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How far do you agree that the building of castles was the main reason why the English were unable to mount a successful challenge to William's rule?

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Introduction

How far do you agree that the building of castles was the main reason why the English were unable to mount a successful challenge to William's rule? I agree to a certain extent that the 'building of castles' was the main reason the English were unable to mount a successful challenge against William's rule. Other factors which somewhat contributed as well would be: the lack of effective English leadership, uncoordinated rebellions and the 'Harrying of the North'. One way in which the Normans took control over an area to prevent the spread of rebellions was by building castles and fortifications. There is evidence of around 500 motte and bailey castles built during William's reign to symbolise the Norman strength and wealth. To invade a fortified castle to regain control over land was a very hard task for the English locals. Compared to other techniques of keeping the English under control- castles appeared as political statements (geopolitical, much like the church), they always reminded the English locals of who was in charge and allowed the Normans to have many holdouts in an event of an uprising. ...read more.

Middle

Edgar Atheling was expelled from the Scottish court in 1072 by King Malcolm. One by one, leaders of rebellions across England were giving up or being taken down to respect William's reign. Without leaders: rebellions were hard to create and easy to destroy. The widespread destruction in Northumbria became known as the Harrying of the North. As William rapidly marched North in 1069, responding to a recent revolt, he devastated the countryside by burning crops, looting villages, chopping the limbs off all adult males as well as slaughtering the children (so that they may not have revenge when they grow older) - this was a clear representation of his brutality but it was nothing compared to the devastated state William left York in: corpses rotting on the roads, famine and disease spreading, this certainly set an example towards the English locals: considering the fact that the land in Yorkshire was left deserted with farms empty for over 15 years! ...read more.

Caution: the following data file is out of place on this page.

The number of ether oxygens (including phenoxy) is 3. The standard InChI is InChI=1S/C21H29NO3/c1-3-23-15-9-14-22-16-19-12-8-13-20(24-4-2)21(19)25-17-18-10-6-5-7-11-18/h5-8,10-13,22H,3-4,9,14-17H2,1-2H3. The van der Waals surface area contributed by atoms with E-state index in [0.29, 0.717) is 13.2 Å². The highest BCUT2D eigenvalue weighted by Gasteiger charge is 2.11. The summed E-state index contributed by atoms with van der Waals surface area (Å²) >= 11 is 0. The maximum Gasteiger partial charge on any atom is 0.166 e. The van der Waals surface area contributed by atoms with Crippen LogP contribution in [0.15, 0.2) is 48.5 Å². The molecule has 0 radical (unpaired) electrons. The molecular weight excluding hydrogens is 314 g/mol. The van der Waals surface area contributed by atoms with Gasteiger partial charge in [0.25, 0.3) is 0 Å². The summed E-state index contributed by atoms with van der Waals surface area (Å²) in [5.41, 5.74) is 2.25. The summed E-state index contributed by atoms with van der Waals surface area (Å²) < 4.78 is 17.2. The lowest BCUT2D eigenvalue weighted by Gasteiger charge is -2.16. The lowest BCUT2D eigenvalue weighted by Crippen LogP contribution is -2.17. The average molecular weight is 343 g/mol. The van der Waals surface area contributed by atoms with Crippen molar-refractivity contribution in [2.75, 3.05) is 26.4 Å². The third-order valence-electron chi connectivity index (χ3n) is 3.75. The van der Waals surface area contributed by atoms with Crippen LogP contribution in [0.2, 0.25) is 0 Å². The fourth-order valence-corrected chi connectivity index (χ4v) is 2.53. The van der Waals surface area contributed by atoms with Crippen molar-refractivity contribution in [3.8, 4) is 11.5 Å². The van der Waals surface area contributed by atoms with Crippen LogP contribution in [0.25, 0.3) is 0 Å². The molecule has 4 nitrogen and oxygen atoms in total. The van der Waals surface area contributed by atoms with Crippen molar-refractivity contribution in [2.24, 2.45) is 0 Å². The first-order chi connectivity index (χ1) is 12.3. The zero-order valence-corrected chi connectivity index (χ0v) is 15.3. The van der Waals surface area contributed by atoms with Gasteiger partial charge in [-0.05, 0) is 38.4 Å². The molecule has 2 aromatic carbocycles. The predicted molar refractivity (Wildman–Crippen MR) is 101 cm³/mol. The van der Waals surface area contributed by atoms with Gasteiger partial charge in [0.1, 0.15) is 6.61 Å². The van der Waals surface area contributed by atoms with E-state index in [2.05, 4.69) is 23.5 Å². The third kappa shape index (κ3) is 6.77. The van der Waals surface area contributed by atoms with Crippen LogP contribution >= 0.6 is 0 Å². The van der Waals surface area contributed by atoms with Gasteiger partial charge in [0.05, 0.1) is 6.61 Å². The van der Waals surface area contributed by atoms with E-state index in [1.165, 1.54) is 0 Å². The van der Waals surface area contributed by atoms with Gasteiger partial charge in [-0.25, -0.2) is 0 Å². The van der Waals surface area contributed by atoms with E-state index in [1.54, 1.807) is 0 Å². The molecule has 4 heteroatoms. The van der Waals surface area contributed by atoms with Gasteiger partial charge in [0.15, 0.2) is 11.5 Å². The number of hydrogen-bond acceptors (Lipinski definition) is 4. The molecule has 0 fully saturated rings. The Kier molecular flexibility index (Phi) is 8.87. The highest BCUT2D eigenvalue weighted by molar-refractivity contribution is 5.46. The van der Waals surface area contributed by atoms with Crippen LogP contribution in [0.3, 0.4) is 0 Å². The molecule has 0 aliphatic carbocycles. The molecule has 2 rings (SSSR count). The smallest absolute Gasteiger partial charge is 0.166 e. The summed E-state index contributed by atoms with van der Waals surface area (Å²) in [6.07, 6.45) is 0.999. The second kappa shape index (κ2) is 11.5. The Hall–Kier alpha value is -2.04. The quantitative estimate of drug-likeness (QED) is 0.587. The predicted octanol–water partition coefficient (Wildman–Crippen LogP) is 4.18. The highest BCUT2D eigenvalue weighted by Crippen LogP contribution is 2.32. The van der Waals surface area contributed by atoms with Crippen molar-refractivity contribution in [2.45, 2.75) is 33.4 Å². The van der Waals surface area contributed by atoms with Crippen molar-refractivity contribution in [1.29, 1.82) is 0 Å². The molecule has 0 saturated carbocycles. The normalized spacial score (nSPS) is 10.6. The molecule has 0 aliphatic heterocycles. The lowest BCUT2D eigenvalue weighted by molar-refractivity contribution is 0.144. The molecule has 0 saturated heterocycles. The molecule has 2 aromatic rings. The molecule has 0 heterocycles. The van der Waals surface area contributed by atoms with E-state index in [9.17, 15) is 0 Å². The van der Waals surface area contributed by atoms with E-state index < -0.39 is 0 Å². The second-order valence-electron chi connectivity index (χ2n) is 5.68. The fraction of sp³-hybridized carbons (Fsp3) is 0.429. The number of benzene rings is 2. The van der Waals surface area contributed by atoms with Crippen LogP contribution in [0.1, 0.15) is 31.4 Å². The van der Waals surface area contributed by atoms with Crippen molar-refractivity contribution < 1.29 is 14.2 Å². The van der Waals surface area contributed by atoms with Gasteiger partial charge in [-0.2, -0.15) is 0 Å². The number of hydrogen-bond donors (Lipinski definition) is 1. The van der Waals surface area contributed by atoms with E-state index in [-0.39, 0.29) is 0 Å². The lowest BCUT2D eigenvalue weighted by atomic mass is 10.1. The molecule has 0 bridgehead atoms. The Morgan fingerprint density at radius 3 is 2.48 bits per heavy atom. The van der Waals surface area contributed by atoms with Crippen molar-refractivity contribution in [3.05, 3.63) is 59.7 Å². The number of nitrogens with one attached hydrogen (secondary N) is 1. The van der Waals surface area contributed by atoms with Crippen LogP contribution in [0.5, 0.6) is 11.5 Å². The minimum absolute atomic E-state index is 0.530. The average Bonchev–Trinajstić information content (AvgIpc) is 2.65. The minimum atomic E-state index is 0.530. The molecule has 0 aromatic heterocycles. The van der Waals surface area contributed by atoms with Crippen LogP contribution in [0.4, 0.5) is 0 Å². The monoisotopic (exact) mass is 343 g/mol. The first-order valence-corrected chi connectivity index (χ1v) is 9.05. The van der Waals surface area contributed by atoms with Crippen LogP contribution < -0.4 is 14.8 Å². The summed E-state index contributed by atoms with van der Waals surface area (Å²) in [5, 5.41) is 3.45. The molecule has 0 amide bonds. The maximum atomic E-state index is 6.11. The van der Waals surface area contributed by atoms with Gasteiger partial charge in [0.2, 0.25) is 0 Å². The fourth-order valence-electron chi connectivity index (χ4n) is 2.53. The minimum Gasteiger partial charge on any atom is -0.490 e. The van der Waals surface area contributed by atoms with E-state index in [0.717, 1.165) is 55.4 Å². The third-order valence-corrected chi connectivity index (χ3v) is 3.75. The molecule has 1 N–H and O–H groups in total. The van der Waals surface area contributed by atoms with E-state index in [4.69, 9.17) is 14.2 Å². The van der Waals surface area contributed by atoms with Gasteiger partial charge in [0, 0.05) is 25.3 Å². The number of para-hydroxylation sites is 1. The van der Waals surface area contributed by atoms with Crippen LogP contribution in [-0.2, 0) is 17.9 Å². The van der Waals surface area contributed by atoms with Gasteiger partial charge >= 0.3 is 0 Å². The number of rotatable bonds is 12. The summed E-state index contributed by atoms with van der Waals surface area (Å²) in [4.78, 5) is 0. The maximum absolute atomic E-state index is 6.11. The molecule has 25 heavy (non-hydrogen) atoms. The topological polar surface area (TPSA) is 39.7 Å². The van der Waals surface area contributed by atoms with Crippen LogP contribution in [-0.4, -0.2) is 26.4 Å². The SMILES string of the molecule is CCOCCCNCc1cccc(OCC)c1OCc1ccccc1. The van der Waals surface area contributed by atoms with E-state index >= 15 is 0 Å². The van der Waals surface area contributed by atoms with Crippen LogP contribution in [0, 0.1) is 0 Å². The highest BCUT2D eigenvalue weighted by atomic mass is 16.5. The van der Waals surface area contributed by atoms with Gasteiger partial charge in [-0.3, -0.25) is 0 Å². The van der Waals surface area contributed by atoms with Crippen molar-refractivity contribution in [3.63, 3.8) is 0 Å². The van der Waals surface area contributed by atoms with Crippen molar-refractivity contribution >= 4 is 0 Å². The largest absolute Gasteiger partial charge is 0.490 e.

Conclusion

However, the areas around the new castles became peaceful, since many of the risings arose from local grievances, rather than dissatisfaction with William's rule, each castle provided work for the local Saxons and kept the areas, in which they were built in, stable. If a revolt were to rise; William's men would have been able to move swiftly to put down trouble before it had a chance to develop whereas it could have taken days to march to an uprising (which would have risen in numbers by then). Castles were an effective method of keeping the English under control, they could last for years (some even to this day); which may have been why William had built hundreds of them around England during his reign from 1066 to 1087. Resources * Medieval England 1042-10228 - Toby Purser * William the Conqueror- David Bates * The English and the Norman conquest- Ann Williams * Ruling England, 1042-1217- Richard Huscroft * http://www.btinternet.com/~mrfield/Conquest/resistance/resistance_to_william.htm ?? ?? ?? ?? Rohan Smith ...read more.

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Here's what a teacher thought of this essay

4 star(s)

This is a well structured and considerate response that shows real understanding of the functions of castles but also considers alternative explanations. Norman military superiority in other areas could also be considered. 4 out of 5 stars.

Marked by teacher Natalya Luck 20/08/2013

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